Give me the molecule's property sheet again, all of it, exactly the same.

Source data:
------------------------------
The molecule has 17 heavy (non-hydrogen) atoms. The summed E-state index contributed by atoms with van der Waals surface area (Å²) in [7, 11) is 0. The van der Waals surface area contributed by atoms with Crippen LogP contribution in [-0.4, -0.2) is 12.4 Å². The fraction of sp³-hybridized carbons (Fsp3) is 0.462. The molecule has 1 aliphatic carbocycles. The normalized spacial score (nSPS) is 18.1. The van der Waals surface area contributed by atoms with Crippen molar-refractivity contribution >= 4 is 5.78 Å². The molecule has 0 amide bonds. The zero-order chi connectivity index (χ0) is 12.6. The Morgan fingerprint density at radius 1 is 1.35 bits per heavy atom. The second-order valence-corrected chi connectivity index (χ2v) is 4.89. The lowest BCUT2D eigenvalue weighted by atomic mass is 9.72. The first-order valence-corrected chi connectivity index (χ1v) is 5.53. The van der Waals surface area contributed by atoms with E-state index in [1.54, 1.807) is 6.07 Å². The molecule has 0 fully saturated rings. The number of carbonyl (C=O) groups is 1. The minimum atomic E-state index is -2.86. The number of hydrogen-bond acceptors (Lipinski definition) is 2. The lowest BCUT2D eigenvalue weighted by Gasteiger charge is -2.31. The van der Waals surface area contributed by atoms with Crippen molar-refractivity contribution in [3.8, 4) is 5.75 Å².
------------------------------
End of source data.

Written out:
The molecule has 17 heavy (non-hydrogen) atoms. The summed E-state index contributed by atoms with van der Waals surface area (Å²) in [7, 11) is 0. The van der Waals surface area contributed by atoms with Crippen LogP contribution in [-0.4, -0.2) is 12.4 Å². The fraction of sp³-hybridized carbons (Fsp3) is 0.462. The molecule has 1 aliphatic carbocycles. The normalized spacial score (nSPS) is 18.1. The van der Waals surface area contributed by atoms with Crippen molar-refractivity contribution >= 4 is 5.78 Å². The molecule has 0 amide bonds. The zero-order chi connectivity index (χ0) is 12.6. The Morgan fingerprint density at radius 1 is 1.35 bits per heavy atom. The second-order valence-corrected chi connectivity index (χ2v) is 4.89. The lowest BCUT2D eigenvalue weighted by atomic mass is 9.72. The first-order valence-corrected chi connectivity index (χ1v) is 5.53. The van der Waals surface area contributed by atoms with E-state index in [1.54, 1.807) is 6.07 Å². The molecule has 0 fully saturated rings. The number of carbonyl (C=O) groups is 1. The minimum atomic E-state index is -2.86. The number of hydrogen-bond acceptors (Lipinski definition) is 2. The lowest BCUT2D eigenvalue weighted by Gasteiger charge is -2.31. The van der Waals surface area contributed by atoms with Crippen molar-refractivity contribution in [3.8, 4) is 5.75 Å².